Logging is an essential part of every application. Might be dead simple as Console.WriteLine() or a complex third party library but every piece of software needs a way to communicate its status.

In my last project I have decided to use the wonderful NLog . One of the good things this library has is the possibility to add some contextual information to the messages, including (by default) the name of the calling class. Something like this:

2017-10-06 17:01:06.0417|INFO|MyAwesomeProgram.MyAwesomeClass|This is my message

As you can see, I have outlined with different colors the level, the name of the caller and the text.

This can be easily accomplished by something like this:

Using a static cTor to init the logger helps to  get a better stack trace in case GetCurrentClassLogger() throws an exception for some reason.

However, in case you’re using a DI container (as you should), it may become complicate to inject a valid Logger instance into each class.

Getting back to my project, for this I am using StructureMap as DI container. Usually I tend to stick with Simple Injector, but I just joined the team and it’s very important to follow the existing conventions.

The idea here is to use a wrapper class around the logger instance that takes as cTor parameter the name of the calling class. I’m using a wrapper just to avoid coupling with a third party library: usually you wouldn’t change from a logging library to another unless you’ve a very good reason for, but this principle applies basically to anything.

Next step is to configure StructureMap to return each time a new instance of the LoggerWrapper with the proper calling class name. And that’s actually the easy part!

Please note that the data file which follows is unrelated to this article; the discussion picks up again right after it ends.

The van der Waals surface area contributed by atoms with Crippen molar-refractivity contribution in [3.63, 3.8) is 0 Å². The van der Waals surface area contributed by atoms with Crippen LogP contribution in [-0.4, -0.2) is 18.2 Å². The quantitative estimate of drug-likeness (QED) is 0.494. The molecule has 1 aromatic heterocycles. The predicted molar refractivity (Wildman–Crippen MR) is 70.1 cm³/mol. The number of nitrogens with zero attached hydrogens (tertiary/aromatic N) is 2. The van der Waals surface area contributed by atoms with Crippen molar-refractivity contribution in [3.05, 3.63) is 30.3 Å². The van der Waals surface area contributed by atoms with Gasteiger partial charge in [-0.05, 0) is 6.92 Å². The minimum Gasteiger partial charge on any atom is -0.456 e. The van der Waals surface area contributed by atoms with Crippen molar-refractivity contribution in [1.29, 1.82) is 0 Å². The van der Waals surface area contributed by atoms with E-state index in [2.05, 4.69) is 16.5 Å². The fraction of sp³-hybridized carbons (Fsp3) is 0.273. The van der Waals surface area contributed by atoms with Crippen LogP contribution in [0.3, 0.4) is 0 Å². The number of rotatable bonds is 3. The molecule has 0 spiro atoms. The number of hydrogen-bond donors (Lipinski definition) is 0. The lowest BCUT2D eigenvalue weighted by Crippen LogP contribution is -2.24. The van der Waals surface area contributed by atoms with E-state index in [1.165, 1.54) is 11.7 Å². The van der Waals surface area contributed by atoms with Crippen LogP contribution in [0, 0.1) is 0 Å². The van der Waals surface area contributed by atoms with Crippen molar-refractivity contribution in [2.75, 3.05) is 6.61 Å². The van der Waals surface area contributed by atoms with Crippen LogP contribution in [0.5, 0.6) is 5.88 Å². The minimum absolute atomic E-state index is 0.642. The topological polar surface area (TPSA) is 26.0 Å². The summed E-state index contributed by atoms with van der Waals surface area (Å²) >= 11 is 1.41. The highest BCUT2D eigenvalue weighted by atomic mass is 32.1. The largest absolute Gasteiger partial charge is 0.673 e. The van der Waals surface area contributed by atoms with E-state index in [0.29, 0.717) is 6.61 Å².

Here’s the full code:

As you can see the magic happens during the StructureMap setup: context.ParentType represents the type of the class that will receive the LoggerWrapper instance.


Now let’s take a step back. Logging falls into the category of “cross-cutting concerns” , which basically means that logging can be considered part of the “infrastructure” and of course not of the business logic of the application. Caching can be another good example.

That said, unless you really need to  write specific log messages in specific points of your application, another option could be using the Decorator pattern . The idea is pretty straightforward:

  1. create a FooLoggingDecorator class
  2. inject the logger
  3. wrap all the class methods
  4. add logging where needed

Now it’s up to you to decide which approach to take, they both have pros and cons. For example, injecting the logger in some case can imply a SRP violation. On the other hand, using a decorator requires wrapping all the inner class methods. Keep that in mind when you add stuff to your interfaces 🙂

As Jeremy wrote in his comment, the StructureMap documentation suggests to use a logger convention instead which would  be (quoting):

“significantly more efficient at runtime because the decision about which Logger to use is only done once upfront”